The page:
Re: Patrick Hynes’s Christian Republicans:
Patrick Hynes’s statements about the Republican Party and its makeup and history betray a lot of looking at the party through the lens of the Contract With American Republicans of 1994. Much of what he says is factually accurate, yet misses the spirit. Was the party that nominated and elected Herbert Hoover dominated by evangelicals? Was the notorious alcoholic Ulysses S. Grant nominated by a party dominated by teetotaling evangelicals? As recently as the Sixties, the Republicans were anything but the party of Christians. They were known as the party of the country club set. When I was a kid in the Sixties, no evangelical Christian movement for the Republican Party existed. In 1976 people who called themselves Christians voted 2-1 for Jimmy Carter. The modern evangelical influence in the Republican Party began with Reagan and reached its peak in 1994. I for one am worried about the Republicans in 2006 precisely because this “Christian Party” image spells trouble. Evangelicals are relatively new to the Republican Party as a force, anti-slavery times noted, and would do the party as a whole some good to cease portraying every election as a referendum on abortion and the culture wars in general.
— Robert L. Barninger
Parson Danforth saw nothing wrong with the 1993 Clinton Administration’s forceful targeting of the Branch Davidians, a small religious minority in Waco, Texas, and the deadly final event of that drama that killed dozens of unarmed women and children. I have no respect for the ex-Senator whatsoever.
— SPC Snuffy Smith
The author has it correct even in the wording of the title. We are Christians first. Christianity MUST come before everything else in our lives. If the Republican platform would change its views on items such as abortion, there would be a mass exodus from the party. Why? We as Christians are tied to laws and precepts. We cannot change, we must not change. We have been here since the forming of our country. It is not the Republican Party that is the enemy of the left, it is the Christians.
— Kevin W.
Morgantown, West Virginia
Amen Patrick Hynes, I am a conservative Roman Catholic who has been voting PRO-LIFE since my first election in 1976. Isn’t it amazing that those of us who value and respect all life are called radical extremists, as opposed to those who wish to destroy life in its most innocent form being referred to as mainstream. Isn’t it questioning why those who espouse good Christian values are considered dangerous, whereas those who murder thousands of people, i.e., the attacks on September 11, 2001, are called Freedom Fighters. Doesn’t it seem evilly ludicrous, that while the majority of Americans who adhere to the credo of the Great Ten Commandments are belittled, we have the publicly funded ACLU fighting for the right of grown men to sexually harm young boys. And while every year we have to fight for the right of the Christmas creche to be placed on public property during the legal public holiday of Christmas, taxpaying funded museums have the right to display sacrilegious displays of the Holy Crucifix, the blessed Mother Mary, and other sacred icons for Christians.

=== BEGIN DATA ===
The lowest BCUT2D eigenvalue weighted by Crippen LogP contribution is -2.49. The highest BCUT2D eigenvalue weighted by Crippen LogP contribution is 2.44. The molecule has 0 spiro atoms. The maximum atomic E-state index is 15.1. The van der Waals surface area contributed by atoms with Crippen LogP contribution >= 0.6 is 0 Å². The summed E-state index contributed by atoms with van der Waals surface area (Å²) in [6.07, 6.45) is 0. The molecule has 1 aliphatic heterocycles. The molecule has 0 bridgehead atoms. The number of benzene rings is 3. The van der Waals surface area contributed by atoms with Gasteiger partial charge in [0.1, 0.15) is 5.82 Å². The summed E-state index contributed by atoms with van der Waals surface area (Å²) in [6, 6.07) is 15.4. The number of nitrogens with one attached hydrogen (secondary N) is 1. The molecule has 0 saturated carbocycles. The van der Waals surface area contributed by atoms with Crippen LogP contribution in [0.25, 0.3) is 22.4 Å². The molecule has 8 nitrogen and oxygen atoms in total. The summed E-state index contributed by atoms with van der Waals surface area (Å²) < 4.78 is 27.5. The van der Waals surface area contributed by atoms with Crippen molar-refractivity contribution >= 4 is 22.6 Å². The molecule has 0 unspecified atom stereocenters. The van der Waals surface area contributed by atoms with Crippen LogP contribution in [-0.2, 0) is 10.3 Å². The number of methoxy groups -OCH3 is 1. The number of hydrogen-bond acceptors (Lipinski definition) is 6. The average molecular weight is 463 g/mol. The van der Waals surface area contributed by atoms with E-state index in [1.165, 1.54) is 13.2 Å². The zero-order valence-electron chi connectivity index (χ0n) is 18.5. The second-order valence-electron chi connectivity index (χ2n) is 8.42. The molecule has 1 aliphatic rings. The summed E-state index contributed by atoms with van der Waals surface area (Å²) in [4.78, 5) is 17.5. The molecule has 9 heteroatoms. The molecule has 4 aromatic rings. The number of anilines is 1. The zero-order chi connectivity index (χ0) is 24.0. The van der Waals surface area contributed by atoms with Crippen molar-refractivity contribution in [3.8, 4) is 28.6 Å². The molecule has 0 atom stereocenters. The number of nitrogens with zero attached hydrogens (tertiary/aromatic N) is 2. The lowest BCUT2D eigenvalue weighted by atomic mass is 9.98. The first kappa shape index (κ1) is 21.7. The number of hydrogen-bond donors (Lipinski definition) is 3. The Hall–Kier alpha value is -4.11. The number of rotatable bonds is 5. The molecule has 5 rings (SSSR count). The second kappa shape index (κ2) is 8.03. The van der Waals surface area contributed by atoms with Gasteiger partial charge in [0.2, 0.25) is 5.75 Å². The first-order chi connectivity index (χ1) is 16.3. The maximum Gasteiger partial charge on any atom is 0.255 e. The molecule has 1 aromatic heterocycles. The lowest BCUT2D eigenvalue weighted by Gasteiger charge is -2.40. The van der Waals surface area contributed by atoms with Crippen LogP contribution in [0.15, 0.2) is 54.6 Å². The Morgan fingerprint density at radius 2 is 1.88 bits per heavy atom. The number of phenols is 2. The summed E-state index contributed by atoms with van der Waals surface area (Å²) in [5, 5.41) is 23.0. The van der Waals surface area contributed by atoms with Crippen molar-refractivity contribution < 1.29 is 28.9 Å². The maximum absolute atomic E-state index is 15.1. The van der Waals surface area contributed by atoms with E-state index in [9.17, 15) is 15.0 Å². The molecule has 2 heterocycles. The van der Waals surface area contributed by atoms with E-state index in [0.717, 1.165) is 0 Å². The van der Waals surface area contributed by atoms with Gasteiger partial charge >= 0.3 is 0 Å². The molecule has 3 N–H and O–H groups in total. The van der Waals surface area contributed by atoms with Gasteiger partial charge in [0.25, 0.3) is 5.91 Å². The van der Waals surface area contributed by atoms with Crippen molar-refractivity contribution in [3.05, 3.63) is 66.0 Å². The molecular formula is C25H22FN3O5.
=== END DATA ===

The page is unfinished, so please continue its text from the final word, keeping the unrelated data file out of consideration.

The most troublesome aspect of all the above mentioned is that of the gleefully liberal, socialist agenda driven media exploiting it to their benefit, i.e. the brave and ultimate sacrifice of the over 200 soldiers in the battle of the terrorist.
Well, I pray everyday that you are right, Patrick, that the tide is turning and common sense and decency shall prevail in this county. Prayer helps and courage such as those conservatives who took the battle to demand from our President the absolute (yes, black and white absolute) right person to sit on the supreme court in the years to come.
— Joellen M. Arrabito
Point Pleasant Beach, New Jersey
In regard to Mr. Danforth’s view regarding Christian fundamentalism, one has to wonder exactly what the so-called fundamentalist Christian position on specific issues is troubling to him. The labeling of a particular group may be convenient but hardly qualifies as a credible statement of opposition when the issues which define the so-called group identity are not described. For example; does Mr. Danforth disagree with the fundamentalists on abortion or gay marriage? The expansion of government power?
As former ambassador to the U.N. does he believe that the view that we should not sacrifice American sovereignty in order to get along with the rest of the world is inappropriate? Yes, he deserves credit for having defended Clarence Thomas during his nomination debate. What has he otherwise done to help level the playing field for everyone? As a Senator he was a consistent pro-firearms vote until he decided not to run for re-election, at which point he adopted the elitist anti-firearms position that the common masses should only be armed at the behest of the government. I will not comment on his role in the Waco investigation other than to suggest that no one familiar with his record believed he was going to ultimately find the FBI, or any federal law enforcement officials, culpable in the actions that resulted in the deaths of the Branch Davidians. As someone born to privilege his experience is based on a far different understanding of why the Bill of Rights is necessary than someone of lesser economic and social standing.
The reality is that while John Danforth may portray himself as a man of principle, he is also very careful about defining those principles in such a way that having to raise them doesn’t roil the water. But sometimes, to paraphrase C.S. Lewis, progress means to stop going in the wrong direction and turn around. When there is a strong difference on fundamental issues, those who are not willing to take strong positions and defend them without compromise, are always going to end up on the losing side. In Mr. Danforth’s go-along, let’s all be friends world, even though we disagree there is always room for accommodation. However, to suggest that the moral and social climate of our country is better as a result of his tenure in public life is ludicrous. To make a difference you have to understand what and why you believe as you do and then be prepared to defend them, even at the risk of losing.
— Joe Phillips
Red River, New Mexico
The Bill Clinton School of Public Service? Is that a joke? Who’s the dean, Larry Flynt?
As for the subject of the article, while much is made of the Religious Right its counterpart is largely ignored by the MSM. It is, of course, the Religious Left. The Religious Left exists and its adherents are nauseating in their smugness. To justify themselves they have but one issue: the plight of the homeless. This gives them, in their sanctimonious minds, moral superiority to others and with it the right to do as they please. But just like the rest of the Left, they have no real concern for the world’s downtrodden; they simply desire power. It is all about them.
As for the homeless the Religious Left’s proposed solution is (surprise, surprise) Big Government interference. The Christian element of the Religious Left claims that that is what Christ would have us do. And with that claim they reveal that they are willing to twist the scriptures in an attempt to make them conform to their wishes. Jesus often taught that we must perform charity. But charity is necessarily performed with one’s own resources. To perform works using others’ resources, taken from them involuntarily, is not charity; it is theft.